What are non conforming loans

what are non conforming loans

Non Conforming Loans

If your credit has been damaged, you may not qualify for a conforming ( sold to Freddie Mac or Fannie Mae) loan. However, there are many lenders who will still do the loan, and often at a very reasonable cost! We want you to know all of your options before you apply. Please email me with any non conforming loans questions. I also offer non conforming business equipment leasing to business owners.

Not all loan officers write non-onforming loans. As a matter of

fact, most do not - because they require a lot more work.

We have had many people come to us after they had been told by other

loan officers that it was impossible for them to consider buying or refinancing a

home. In most cases we were able to work with them successfully; by

getting them the right loan and helping them find the right real

estate agent and the right house at a price they could live with.

It is the job of the loan officer to decide whether your loan

package will be a "conforming loan" or a "non-conforming loan".

The simple definition of a "conforming loan" is: A loan you can

get approved for at most any financial institution have good credit

with no late payments on any accounts within 12 months, at least two

years’ job stability at the same job, have a substantial down

payment, money for closing costs, at least two months house payments

extra after all costs, and your income to debt ratio is under 38%.

Rates for these loans are very close to what you read in the


The simple definition of a "non-conforming loan" is: You have a job

and can make the payments. Your credit is used only to determine

your interest rate and the loan amount to value of the home ratio.

This ratio is referred to as your "LTV" or "Loan To Value".

There are many lenders who will lend to borrowers who are in

foreclosure or who are currently in a bankruptcy. Borrowers who are

in these situations often have the worst possible credit. Lenders protect

themselves by keeping the LTV low, about 65% to 70% of the appraised

price of the property. By doing this, the lender is very well

protected. If the borrower goes into foreclosure again with the new

Your monthly costs (including mortgage payments, property taxes,

insurance) should total no more than 28% of your monthly gross

(before-tax) income.

Your monthly housing costs plus other long-term debts should total

no more than 36% of your monthly gross income.

Basically, lenders are saying that a household should spend not more



Every non-conforming lender has a different set of guidelines;

therefore, this section should be used only as a general example.

These types

of lenders are saying that a household should spend not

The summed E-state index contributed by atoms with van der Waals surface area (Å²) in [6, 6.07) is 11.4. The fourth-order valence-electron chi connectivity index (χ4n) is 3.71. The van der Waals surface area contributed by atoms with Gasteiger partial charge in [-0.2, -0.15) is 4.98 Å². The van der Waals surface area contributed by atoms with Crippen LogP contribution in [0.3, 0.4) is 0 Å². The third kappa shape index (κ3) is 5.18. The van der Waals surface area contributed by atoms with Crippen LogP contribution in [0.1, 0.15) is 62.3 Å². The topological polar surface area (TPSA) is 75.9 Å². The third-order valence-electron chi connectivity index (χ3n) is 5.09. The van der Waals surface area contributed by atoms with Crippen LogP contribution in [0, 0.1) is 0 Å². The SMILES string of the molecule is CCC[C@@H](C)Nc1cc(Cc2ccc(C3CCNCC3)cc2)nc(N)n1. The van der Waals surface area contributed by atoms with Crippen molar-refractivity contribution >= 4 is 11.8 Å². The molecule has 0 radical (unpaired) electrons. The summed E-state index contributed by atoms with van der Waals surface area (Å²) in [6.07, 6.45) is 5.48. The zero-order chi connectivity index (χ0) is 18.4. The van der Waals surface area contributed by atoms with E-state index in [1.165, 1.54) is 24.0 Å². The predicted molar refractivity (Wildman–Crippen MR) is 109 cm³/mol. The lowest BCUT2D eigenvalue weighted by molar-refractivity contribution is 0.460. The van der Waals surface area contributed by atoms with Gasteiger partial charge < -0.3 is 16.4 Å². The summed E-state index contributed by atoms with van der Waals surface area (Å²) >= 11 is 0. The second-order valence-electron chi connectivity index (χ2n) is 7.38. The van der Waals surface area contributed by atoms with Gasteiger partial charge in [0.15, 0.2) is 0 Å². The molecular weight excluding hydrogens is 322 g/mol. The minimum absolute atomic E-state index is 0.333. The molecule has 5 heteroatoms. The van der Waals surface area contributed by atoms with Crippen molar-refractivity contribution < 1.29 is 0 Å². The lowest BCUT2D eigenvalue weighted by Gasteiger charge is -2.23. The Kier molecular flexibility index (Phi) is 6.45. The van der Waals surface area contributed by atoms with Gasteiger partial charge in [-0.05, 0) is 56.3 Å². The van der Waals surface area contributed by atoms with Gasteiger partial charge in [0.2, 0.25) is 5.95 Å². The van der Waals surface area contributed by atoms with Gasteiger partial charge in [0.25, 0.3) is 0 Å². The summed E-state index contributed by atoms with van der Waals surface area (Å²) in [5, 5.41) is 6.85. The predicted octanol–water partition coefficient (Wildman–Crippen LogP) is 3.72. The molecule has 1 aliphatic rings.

In the past, banks and savings associations simply loaned their

deposits to those needing funds. This soon become inefficient for

two reasons: Savings deposits are considered short term liabilities,

because a depositor can withdraw funds at any time. Mortgage loans

are considered long-term assets, because the term of most mortgage

loans is 25 to 30 years, with some exceptions. History has shown

that the average mortgage is repaid within 7 to 9 years of its

inception. This short-term versus long-term problem soon created a

mismatch forcing some institutions to borrow additional capital to

meet loan demand.

Simply borrowing more money became too expensive as interest rates

increased, forcing lenders to seek alternatives. One solution was to

sell the mortgage loans but retain the right to collect the monthly

payments. A secondary mortgage market was created whereby certain

investors purchased the loans, then entered into a servicing

agreement allowing the institution that sold the loans to collect

monthly payments, pay property taxes when due, and generally

administer the loans. The investor simply accepts the monthly

payments, minus whatever servicing fee is agreed upon. This fee is

usually about three-eighths of one percent (.375%). This arrangement

allowed lenders to originate, sell and service mortgage loans year

around without having to match deposits with loan volume.

As investors started buying these loans it opened up the market for

the non-conforming lenders. Investors who would like to see a higher

rate of return on their money and would also accept a higher degree

of risk started buying higher-risk loans. This kept climbing until

the market opened up for the serious high-risk, high-rate investor

who will buy any loan so long as it is secured by real property.

The secondary market from which lenders draw mortgage money is

sometimes called the Capital Funds Market. It consists of a great

variety of institutions: FNMA - Federal National Mortgage

Association, also known as Fannie Mae; FHLMC - Federal Home Loan

Mortgage Corporation, also known as Freddie Mac; GNMA - Government

National Mortgage Association, also known as Ginny Mae (all quasi

governmental agencies); as well as private financial institutions

such as banks, life insurance companies, private investors, and

thrift associations and, lately, Wall Street.

This market also considers alternative investments such as

government bonds. Buyers of mortgages will often compare the yield

they are offered with those of government securities. It is best to

think of money as a commodity, like bread or potatoes. As such, it

As a Certified Mortgage Planning Specialist. I offer an analysis of your situation today can make suggestions on how small changes in how your consumer and mortgage debt is structured today can have a life changing effect in the years to come. Read more about this free, no obligation service.

Source: www.nva-mortgage.com

Category: Credit

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